The job market may finally be healing at a more normal pace, with one key indicator—jobless claims at the lowest rate in 8½ years.
Moody's Analytics economists Thursday said they were encouraged more broadly by gains in the job market and now see full employment by late 2015, a year earlier than they previously forecast.
The Moody's economists expect full employment when the unemployment rate hits 5.5 percent by late in the third quarter or early in the fourth quarter of next year. At that point, the long-term unemployed should be rejoining the workforce and part-time workers should be able to move to full-time work. Unemployment was at 6.2 percent in July, up slightly from June.
Weekly jobless claims data Thursday confirmed positive momentum in the jobs market, with claims falling to 289,000 and the four-week average at 293,500—the lowest since February, 2006.
Read MoreJobless claims below 300,000
The four-week average is also at a record low ratio to the labor force, according to MKM Partners.
Mike Darda at MKM also said in a note other labor indicators have improved to cycle highs, including job openings and the National Federation of Independent Business' small-business hiring plans. He says that means a period of faster job growth is likely on the way.
Economists have varied views on when the job market will reach full employment.
"Our forecast for full employment is 6 percent, and we think we'll cross that threshhold at the end of this year," said Carl Riccadonna, Deutsche Bank senior U.S. economist. He expects the unemployment rate to hit 5.5 percent by the first quarter.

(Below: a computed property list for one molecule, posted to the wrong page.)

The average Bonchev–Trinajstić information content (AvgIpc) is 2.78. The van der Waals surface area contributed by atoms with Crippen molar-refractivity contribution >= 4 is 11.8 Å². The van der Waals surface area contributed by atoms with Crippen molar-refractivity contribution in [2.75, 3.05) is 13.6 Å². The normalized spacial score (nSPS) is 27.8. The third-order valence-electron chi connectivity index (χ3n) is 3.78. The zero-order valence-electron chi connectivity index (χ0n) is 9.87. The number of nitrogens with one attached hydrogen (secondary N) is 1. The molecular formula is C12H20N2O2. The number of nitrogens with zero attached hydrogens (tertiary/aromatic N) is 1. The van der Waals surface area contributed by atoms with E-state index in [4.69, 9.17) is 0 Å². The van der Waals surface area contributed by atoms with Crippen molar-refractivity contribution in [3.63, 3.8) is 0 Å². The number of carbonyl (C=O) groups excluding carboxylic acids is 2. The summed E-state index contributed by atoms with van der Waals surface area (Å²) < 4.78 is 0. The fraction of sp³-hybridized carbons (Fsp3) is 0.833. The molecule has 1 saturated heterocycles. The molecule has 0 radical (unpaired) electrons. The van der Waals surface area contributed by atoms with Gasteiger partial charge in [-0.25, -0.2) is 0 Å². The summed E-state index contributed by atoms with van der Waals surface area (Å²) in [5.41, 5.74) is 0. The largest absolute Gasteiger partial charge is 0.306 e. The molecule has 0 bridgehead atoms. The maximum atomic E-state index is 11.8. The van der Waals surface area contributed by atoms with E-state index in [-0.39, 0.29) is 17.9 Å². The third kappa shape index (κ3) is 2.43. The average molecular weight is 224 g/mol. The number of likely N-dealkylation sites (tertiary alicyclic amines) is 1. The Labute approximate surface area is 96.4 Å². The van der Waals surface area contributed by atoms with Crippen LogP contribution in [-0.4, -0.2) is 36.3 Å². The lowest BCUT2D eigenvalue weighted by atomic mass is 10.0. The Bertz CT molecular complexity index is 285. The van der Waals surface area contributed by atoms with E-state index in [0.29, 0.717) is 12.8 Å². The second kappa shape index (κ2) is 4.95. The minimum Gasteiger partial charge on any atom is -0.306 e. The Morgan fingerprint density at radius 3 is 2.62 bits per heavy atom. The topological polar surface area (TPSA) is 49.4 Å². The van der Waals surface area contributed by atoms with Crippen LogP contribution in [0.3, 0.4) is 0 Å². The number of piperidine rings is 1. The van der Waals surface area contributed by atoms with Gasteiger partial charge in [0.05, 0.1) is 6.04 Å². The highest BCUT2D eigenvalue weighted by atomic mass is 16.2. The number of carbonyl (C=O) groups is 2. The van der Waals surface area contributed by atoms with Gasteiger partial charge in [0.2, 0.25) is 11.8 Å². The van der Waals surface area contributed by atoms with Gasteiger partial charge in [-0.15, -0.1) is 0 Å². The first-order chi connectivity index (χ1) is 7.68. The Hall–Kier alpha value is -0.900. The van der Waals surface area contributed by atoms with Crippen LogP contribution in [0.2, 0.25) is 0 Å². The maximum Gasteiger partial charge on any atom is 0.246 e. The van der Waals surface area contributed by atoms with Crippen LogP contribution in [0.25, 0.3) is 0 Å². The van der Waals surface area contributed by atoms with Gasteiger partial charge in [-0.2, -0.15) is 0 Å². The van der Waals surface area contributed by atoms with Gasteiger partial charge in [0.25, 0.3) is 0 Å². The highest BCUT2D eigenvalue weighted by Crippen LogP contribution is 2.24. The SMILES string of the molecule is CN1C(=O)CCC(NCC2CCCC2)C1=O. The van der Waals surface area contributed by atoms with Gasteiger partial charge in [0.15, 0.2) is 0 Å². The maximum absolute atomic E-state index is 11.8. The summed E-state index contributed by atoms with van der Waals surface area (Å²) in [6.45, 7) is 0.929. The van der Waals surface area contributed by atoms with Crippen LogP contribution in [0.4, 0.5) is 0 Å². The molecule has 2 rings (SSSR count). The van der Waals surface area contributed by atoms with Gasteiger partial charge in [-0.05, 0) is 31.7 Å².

"Whether we get there this year or next year is not as relevant as people think. The point is we're poised to get to full employment," he said.
Full employment, however, should signal a more healthy job market, where hiring picks up from its current pace, finding a job becomes easier and workers see higher wages.
"We think at that point, when the unemployment rate gets to 5.5 percent, you're going to see significant upward pressure on wages and that would induce people who are out of the workforce to come back in and look for work," said Marisa Di Natale, Moody's senior economist.
Moody's economists said they have been surprised by the pace of decline in the jobless rate. While job growth has been in line with their expectations, there has not been the increase in labor force participation that economists have been anticipating as workers attempt to rejoin the workforce. The participation rate, at 62.9 percent, represents people in the workforce or looking to join it.
For that reason, they changed their view on when the economy will hit full employment. They also altered their view on the participation rate which they expect to be affected by increasing numbers of retirement age baby boomers.
"There's a huge demographic shift in the population, and we think that contributes to half the decline. The other is the economic cyclical factor," said Di Natale. "We think the participation rate will stabilize where it is right now, but it might move up about a percentage point, as we approach full employment, but after that we expect it to move lower again." The later decline would be a direct result of retiring baby boomers.